Jupyter Workflow is an extension of the IPython kernel designed to support distributed literate workflows, developed and maintained by the Alpha research group at Università di Torino (UniTO). The Jupyter Workflow kernel enables Jupyter Notebooks to describe complex workflows and to execute them in a distributed fashion on hybrid cloud/HPC infrastructures.

In particular, code cells are regarded as the nodes of a distributed workflow graph, while cell metadata are used to express data and control dependencies, parallel execution patterns (e.g. Scatter/Gather), and target execution infrastructures. Relying on cell metadata to describe workflows has several important advantages:

  • It maintains a clear separation between host and coordination semantics, improving readability and maintainability of complex applications;
  • It avoids technology lock-in: the same metadata format can be interpreted by different Jupyter kernels to support more languages (other than Python), specific execution architectures, or commercial software stacks;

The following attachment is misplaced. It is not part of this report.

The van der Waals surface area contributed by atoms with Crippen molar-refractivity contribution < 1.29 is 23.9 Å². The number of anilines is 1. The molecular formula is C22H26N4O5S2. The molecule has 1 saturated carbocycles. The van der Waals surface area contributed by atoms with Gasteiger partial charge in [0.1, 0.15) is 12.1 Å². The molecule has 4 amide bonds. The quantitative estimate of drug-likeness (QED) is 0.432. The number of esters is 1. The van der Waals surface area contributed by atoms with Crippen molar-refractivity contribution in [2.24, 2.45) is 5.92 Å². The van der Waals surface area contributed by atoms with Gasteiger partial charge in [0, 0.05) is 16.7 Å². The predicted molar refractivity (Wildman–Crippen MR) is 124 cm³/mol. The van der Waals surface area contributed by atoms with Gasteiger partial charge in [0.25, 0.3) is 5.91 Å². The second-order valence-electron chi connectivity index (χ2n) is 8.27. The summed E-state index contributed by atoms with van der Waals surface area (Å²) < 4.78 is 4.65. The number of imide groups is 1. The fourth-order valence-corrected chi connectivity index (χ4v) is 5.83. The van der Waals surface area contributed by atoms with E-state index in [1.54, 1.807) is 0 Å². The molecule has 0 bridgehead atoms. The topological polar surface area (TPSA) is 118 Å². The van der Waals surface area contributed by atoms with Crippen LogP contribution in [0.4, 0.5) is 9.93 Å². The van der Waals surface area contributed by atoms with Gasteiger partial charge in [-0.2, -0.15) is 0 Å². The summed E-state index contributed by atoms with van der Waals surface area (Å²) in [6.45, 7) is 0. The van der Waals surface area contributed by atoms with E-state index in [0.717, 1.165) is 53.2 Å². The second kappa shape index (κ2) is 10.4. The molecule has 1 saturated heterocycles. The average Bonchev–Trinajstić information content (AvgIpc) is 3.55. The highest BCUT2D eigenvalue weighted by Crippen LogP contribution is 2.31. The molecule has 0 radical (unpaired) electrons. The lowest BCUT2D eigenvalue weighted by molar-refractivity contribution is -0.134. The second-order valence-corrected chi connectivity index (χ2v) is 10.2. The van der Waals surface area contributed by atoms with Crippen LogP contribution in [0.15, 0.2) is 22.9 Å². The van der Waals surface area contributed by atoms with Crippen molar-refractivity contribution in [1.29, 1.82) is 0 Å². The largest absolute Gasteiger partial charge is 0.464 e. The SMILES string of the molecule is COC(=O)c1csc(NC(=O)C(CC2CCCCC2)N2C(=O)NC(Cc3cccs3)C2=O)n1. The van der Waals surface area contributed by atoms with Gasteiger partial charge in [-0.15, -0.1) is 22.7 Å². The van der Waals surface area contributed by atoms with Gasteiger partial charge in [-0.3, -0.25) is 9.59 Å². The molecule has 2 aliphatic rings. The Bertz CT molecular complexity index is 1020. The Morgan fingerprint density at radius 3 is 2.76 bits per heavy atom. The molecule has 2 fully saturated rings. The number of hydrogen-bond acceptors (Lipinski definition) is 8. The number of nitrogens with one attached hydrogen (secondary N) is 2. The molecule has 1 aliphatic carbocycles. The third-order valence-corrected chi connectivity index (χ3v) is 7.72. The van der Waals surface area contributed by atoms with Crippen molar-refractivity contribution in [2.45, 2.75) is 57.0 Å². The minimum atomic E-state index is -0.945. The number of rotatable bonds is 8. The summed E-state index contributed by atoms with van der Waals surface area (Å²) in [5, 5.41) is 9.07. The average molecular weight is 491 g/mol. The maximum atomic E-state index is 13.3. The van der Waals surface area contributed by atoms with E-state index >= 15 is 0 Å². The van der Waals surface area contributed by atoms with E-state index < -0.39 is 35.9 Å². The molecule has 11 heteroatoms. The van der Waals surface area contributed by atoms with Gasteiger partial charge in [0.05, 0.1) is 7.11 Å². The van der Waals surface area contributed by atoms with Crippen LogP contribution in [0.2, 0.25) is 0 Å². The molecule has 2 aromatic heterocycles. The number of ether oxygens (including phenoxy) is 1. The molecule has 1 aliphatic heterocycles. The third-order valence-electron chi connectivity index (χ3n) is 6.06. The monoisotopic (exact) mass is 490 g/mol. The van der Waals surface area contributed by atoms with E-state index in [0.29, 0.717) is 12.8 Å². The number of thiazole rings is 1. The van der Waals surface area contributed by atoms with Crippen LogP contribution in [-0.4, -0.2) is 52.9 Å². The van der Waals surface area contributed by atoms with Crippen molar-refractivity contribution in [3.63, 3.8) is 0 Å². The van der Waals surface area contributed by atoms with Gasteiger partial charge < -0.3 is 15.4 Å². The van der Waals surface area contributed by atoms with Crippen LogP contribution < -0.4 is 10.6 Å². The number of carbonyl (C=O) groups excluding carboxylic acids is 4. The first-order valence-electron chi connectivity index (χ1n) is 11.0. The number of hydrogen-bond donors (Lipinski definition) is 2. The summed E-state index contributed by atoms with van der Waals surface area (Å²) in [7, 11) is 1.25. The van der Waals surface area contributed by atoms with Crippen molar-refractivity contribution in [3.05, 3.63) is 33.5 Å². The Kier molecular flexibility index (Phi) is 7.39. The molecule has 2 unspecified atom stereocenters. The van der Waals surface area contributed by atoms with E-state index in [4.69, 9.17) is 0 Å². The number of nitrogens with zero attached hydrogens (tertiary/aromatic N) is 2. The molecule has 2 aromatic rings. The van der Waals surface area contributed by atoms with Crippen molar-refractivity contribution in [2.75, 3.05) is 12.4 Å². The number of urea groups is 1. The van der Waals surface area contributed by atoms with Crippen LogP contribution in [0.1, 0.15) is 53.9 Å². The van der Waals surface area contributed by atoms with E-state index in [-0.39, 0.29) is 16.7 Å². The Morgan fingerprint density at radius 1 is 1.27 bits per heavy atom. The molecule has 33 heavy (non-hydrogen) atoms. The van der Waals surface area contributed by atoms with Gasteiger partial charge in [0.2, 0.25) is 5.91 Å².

• It smooths the learning curve with respect to stand-alone Workflow Management Systems. Users familiar with Jupyter Notebooks don’t have to learn a brand new framework to scale their experiments.

Jupyter Workflow relies on the StreamFlow Workflow Management System as its underlying runtime support. Its code is available on GitHub under the LGPLv3 license, and the related Python package is downloadable from PyPI.

If you want to cite Jupyter Workflow, please refer to this article:

I. Colonnelli, M. Aldinucci, B. Cantalupo, L. Padovani, S. Rabellino, C. Spampinato, R. Morelli, R. Di Carlo, N. Magini and C. Cavazzoni, “Distributed workflows with Jupyter”, Future Generation Computer Systems, vol. 128, pp. 282-298, 2022. doi: 10.1016/j.future.2021.10.007

Jupyter Workflow architecture
Jupyter Workflow’s logical stack